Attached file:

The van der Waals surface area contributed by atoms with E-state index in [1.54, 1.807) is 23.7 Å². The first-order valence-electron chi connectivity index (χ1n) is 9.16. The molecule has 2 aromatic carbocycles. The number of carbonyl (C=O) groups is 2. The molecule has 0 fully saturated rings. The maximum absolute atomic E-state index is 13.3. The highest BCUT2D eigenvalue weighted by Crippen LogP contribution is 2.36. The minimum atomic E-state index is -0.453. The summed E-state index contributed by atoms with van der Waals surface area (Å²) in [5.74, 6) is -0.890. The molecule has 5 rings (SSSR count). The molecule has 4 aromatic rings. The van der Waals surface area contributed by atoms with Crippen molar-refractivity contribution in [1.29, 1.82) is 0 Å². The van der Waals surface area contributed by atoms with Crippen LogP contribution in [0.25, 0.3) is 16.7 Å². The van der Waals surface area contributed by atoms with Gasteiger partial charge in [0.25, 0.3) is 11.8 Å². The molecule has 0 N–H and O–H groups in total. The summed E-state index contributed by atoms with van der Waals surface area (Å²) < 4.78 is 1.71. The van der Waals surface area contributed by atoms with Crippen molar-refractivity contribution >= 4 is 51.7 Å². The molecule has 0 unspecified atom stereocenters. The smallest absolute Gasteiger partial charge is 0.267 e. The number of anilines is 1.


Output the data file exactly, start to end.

The van der Waals surface area contributed by atoms with E-state index in [1.54, 1.807) is 23.7 Å². The first-order valence-electron chi connectivity index (χ1n) is 9.16. The molecule has 2 aromatic carbocycles. The number of carbonyl (C=O) groups is 2. The molecule has 0 fully saturated rings. The maximum absolute atomic E-state index is 13.3. The highest BCUT2D eigenvalue weighted by Crippen LogP contribution is 2.36. The minimum atomic E-state index is -0.453. The summed E-state index contributed by atoms with van der Waals surface area (Å²) in [5.74, 6) is -0.890. The molecule has 5 rings (SSSR count). The molecule has 4 aromatic rings. The van der Waals surface area contributed by atoms with Crippen molar-refractivity contribution in [1.29, 1.82) is 0 Å². The van der Waals surface area contributed by atoms with Crippen LogP contribution in [0.25, 0.3) is 16.7 Å². The van der Waals surface area contributed by atoms with Gasteiger partial charge in [0.25, 0.3) is 11.8 Å². The molecule has 0 N–H and O–H groups in total. The summed E-state index contributed by atoms with van der Waals surface area (Å²) < 4.78 is 1.71. The van der Waals surface area contributed by atoms with Crippen molar-refractivity contribution >= 4 is 51.7 Å². The molecule has 0 unspecified atom stereocenters. The smallest absolute Gasteiger partial charge is 0.267 e. The number of anilines is 1.